And even digital native publishers are expanding video distribution — Vox and Buzzfeed are now using Hollywood agencies to sell their content to media platforms, banking on expert advice and connections to place their content most effectively to reach their audience. Insider Inc, the publisher behind Business Insider, is the latest brand to move into OTT. They’re aiming for the long-term audience gain among young people who may not be watching it’s full-length shows on Facebook Watch (and potentially safeguarding their content against yet another algorithm change).
It’s not just the anecdotes making the case. Magna Global announced a study this week forecasting digital global ad sales will grow by 15% to reach $250 billion, with 27% of that amount going toward video alone. When it comes to media budgets, the dollars are only flowing in one direction.
In news that will surprise almost nobody, a new Edelman study out this week revealed that only 41% of users trust social media as a source for news. In the United States, the number was 30%. Bullying, fake news and privacy scandals such as Cambridge Analytica were cited as critical factors for the downturn from 2015 (numbers were 47% and 35%, respectively).
Brands are less trusting too — this week, Keith Weed of Unilever announced the brand will no longer work with influencers that buy followers — or the platforms who abide that behavior. Ebay and Diageo have been narrowing down their definition of “influencer” to ensure that only the people dedicated to the platform (not folks just looking for a quick transaction) will be working with the brand going forward. Everyone’s talking about the backlash at Cannes this week, and The Atlantic had a great look last week at how insta-famous influencers — many with fake followers — are driving luxury hotels crazy.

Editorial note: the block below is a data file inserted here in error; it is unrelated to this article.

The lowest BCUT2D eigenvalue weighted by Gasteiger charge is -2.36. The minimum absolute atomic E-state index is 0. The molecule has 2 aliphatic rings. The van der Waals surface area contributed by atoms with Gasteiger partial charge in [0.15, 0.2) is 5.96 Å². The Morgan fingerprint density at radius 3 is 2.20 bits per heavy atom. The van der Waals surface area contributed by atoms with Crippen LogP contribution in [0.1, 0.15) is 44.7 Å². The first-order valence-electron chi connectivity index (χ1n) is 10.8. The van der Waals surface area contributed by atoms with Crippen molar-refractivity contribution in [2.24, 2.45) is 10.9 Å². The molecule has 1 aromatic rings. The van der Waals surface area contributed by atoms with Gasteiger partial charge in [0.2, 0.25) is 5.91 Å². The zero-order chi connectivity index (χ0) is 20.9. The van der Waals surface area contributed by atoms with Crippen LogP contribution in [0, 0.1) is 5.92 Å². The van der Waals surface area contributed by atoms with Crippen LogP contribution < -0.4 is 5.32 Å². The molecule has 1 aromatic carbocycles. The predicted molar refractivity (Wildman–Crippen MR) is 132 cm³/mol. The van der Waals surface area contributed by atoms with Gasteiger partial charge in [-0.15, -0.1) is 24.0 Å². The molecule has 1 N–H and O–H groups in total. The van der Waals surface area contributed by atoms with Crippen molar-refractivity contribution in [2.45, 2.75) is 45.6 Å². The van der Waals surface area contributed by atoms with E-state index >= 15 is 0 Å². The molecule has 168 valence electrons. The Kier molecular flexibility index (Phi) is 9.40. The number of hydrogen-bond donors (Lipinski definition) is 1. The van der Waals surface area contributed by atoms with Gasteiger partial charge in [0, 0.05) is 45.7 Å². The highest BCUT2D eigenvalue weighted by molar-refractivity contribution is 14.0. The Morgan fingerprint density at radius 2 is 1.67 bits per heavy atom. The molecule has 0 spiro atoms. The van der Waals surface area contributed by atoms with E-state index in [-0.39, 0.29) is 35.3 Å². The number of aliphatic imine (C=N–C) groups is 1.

But the platforms are no less trusting of brands or publishers. Facebook is now requiring brands to name their data sources in 1st party data uploads, all the while alienating publishers publishing legitimate political coverage by accidentally punishing them as if they were improperly labelled political ads. Not the best for building trust, considering their post-GDPR privacy updates (along with those by Google) hinder publishers’ abilities to independently track audiences across platforms. Third party measurement may become the norm in 2018 for publishers designing multi-platform campaigns.
Trust is moving in only one direction: less and less. Audiences don’t trust platforms to deliver content to them without ulterior motives, publishers and brands don’t feel empowered, and platforms are on the alert for those looking to take advantage.
Short term, privacy and allowances around data will be a hot button issue for a while, causing friction between buyers, sellers, creators, and distributors. Laws around regulation will likely shift as we learn more about audiences and their comfort levels.
But long term, this can only lead to good things. Platforms who can verify that publishers get what they pay for will stick around, while bad actors and fraudsters will be chased out of Dodge. A marketing ecosystem that prioritizes verification (of reach and/or results) will only be a good thing. Whoever survives this standoff, consumers will be all the better for it.
Curated and published by Adam Orshan, Brit McGinnis, Janelle Elfar, and Matt Levin in New York City.